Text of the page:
The Study of Forensically Important Insects Recovered from Human Corpses in Taiwan

Insects. 2023 Mar 31;14(4):346. doi: 10.3390/insects14040346.


A study of entomological specimens recovered from 117 human corpses in 114 forensic cases was conducted in Taiwan between 2011 and 2018. The comparisons and discussions of the entomological data were based on the locations (indoor vs. outdoor), environments (urban vs. suburban), season and decomposition stages of corpses. In the study, both morphology and DNA-based comparison methods were used to facilitate species identification. In total, nine families and twenty-two species were thus identified. The two most abundant fly species recovered from human corpses were Chrysomya megacephala (35.1%, 1735 out of 4949) and Chrysomya rufifacies (21.7%, 1072 out of 4949). As for case frequency, both the two were also the most common fly species (both 40%, 46 out of 114), particularly in outdoor cases (also both 74%, 25 out of 34). We found that Chrysomya pinguis and Lucilia porphyrina appeared in low temperature scenes in this study. Synthesiomyia nudiseta was the most common species detected on indoor (36%, 29 out of 80 cases) and urban (41%, 22 out of 54 cases) corpses. Sarcophagidae were strongly associated with urban environments (35%, 19 out of 54 cases), and Parasarcophaga (Liosarcophaga) dux, Liopygia ruficornis and Boettcherisca peregrina were the most frequent sarcophagid species collected from corpses. Hydrotaea spinigera was often found on corpses immersed in water (60%, three out of five cases) with advanced decay or remains stages. Megaselia scalaris was closely correlated with indoor cases (24%, 19 out of 80). In addition, Piophila megastigmata was collected from a corpse in the remains stage and the data represent the first report in Taiwan.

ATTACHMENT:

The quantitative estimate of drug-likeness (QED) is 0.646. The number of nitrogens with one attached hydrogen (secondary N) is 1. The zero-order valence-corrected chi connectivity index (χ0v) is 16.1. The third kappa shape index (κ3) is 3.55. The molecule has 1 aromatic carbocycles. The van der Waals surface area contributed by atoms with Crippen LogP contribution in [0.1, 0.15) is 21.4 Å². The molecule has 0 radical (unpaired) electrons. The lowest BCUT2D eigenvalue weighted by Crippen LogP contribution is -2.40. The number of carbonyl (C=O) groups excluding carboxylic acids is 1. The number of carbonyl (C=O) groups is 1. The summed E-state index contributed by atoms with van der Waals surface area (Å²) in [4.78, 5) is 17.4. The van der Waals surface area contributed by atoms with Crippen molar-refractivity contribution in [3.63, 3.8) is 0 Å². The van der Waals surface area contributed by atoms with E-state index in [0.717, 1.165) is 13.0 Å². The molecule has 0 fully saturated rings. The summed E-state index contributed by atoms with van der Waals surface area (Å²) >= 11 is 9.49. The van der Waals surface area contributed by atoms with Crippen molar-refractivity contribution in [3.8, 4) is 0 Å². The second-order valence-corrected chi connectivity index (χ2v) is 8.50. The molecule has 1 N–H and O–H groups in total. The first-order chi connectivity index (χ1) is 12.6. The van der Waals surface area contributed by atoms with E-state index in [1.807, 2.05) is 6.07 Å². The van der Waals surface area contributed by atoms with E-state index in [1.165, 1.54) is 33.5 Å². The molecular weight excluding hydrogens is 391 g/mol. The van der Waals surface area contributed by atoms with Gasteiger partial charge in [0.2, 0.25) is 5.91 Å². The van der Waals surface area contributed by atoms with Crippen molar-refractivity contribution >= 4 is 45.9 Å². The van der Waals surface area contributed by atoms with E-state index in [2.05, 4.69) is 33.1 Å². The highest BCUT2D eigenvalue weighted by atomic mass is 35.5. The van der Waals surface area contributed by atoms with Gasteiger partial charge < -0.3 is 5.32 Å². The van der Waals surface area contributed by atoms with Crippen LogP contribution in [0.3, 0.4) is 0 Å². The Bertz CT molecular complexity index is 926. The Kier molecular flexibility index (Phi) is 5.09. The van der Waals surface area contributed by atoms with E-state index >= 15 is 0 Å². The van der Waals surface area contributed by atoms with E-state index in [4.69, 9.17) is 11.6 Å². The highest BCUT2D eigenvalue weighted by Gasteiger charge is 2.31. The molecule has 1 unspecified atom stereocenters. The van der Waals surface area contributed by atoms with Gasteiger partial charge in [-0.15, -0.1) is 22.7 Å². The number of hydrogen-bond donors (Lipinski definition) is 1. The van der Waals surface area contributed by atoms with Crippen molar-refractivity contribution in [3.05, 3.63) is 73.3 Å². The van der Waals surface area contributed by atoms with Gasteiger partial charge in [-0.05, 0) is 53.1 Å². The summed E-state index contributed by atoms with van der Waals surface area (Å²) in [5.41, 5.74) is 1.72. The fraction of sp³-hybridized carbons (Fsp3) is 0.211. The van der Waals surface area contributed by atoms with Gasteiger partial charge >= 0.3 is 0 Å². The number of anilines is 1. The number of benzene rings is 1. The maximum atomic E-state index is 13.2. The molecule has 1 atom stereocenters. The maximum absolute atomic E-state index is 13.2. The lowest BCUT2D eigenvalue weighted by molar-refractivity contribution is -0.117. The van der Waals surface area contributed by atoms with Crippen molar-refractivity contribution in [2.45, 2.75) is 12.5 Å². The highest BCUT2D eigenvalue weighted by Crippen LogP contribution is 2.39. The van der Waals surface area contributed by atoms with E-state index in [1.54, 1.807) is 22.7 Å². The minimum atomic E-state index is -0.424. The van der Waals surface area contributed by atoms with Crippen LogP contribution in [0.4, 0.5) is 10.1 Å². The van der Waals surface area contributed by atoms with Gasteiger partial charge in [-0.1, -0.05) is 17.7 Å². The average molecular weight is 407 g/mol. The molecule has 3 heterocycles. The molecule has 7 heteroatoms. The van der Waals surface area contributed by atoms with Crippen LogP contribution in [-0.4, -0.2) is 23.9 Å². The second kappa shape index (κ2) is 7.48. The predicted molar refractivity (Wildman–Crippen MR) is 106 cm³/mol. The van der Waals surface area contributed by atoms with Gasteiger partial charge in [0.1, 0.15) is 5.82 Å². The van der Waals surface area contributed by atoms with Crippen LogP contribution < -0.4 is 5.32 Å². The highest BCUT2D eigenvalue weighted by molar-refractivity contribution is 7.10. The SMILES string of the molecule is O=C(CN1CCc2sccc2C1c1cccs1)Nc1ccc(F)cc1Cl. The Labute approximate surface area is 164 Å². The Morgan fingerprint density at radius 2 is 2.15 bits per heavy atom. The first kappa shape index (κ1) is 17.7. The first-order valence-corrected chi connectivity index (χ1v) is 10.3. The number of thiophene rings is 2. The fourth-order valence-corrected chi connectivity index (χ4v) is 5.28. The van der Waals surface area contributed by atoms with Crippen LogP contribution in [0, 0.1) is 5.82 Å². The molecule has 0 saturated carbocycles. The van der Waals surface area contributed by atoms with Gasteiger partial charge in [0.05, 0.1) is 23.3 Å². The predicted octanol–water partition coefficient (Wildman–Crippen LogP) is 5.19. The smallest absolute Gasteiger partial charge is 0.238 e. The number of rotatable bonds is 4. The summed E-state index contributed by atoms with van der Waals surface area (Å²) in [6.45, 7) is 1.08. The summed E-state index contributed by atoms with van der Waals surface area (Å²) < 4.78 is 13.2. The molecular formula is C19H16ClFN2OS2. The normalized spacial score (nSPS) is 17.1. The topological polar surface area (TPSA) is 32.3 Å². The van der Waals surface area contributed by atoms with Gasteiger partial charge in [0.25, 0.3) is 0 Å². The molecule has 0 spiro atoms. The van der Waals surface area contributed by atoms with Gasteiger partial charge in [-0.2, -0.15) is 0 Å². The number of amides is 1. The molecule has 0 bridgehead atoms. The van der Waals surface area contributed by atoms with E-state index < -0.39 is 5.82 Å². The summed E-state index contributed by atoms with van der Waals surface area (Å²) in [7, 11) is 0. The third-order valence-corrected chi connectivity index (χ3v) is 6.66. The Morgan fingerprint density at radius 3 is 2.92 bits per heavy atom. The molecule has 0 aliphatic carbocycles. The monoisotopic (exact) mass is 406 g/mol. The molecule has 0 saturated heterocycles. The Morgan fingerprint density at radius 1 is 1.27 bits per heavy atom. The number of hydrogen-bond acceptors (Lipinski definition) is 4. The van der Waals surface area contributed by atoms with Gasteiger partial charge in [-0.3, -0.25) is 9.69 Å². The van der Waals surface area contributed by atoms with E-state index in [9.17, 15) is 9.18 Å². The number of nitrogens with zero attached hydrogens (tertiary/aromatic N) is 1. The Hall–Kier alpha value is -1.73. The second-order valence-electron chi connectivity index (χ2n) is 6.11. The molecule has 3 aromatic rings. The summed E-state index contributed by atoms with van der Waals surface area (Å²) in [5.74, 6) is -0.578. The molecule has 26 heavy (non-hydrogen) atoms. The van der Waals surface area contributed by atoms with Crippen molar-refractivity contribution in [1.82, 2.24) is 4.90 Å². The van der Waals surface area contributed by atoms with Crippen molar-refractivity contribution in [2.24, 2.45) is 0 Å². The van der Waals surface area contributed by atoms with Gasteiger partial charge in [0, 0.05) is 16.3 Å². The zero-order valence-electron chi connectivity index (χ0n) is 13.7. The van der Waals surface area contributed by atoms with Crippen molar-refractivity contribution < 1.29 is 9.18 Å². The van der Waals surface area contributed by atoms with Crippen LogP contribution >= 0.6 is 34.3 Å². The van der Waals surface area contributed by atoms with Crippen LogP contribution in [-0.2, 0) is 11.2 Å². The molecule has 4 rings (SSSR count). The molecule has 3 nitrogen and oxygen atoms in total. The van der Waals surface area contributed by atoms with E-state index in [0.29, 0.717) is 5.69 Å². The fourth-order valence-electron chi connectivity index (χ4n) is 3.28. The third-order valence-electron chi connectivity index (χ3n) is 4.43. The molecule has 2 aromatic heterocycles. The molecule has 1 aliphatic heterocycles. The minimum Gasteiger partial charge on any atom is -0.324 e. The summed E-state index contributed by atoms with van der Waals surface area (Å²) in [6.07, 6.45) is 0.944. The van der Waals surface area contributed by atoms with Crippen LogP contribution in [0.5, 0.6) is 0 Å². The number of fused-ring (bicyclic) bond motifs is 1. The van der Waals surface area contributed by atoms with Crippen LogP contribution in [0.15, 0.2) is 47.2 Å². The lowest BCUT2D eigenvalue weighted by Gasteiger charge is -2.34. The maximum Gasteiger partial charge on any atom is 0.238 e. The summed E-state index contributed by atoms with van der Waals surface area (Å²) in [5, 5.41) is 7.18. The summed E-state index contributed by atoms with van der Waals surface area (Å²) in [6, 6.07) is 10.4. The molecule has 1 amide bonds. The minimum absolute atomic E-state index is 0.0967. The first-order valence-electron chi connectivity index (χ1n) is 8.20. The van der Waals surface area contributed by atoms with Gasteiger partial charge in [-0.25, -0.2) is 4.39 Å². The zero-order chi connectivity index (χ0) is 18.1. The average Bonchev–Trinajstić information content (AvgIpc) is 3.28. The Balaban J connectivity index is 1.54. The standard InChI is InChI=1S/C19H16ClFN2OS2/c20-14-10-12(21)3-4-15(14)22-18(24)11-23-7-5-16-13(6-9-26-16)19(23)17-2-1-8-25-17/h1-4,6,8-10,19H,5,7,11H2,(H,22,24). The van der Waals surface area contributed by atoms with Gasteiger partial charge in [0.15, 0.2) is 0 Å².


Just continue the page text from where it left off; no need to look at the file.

Keywords: Taiwan; calliphoridae; forensic entomology; human cadavers; muscidae; sarcophagidae.

Grants and funding

This research was supported by Central Police University and Ministry of the Interior (106-0805-05-05-01 and 107-0805-05-17-01) in Taiwan.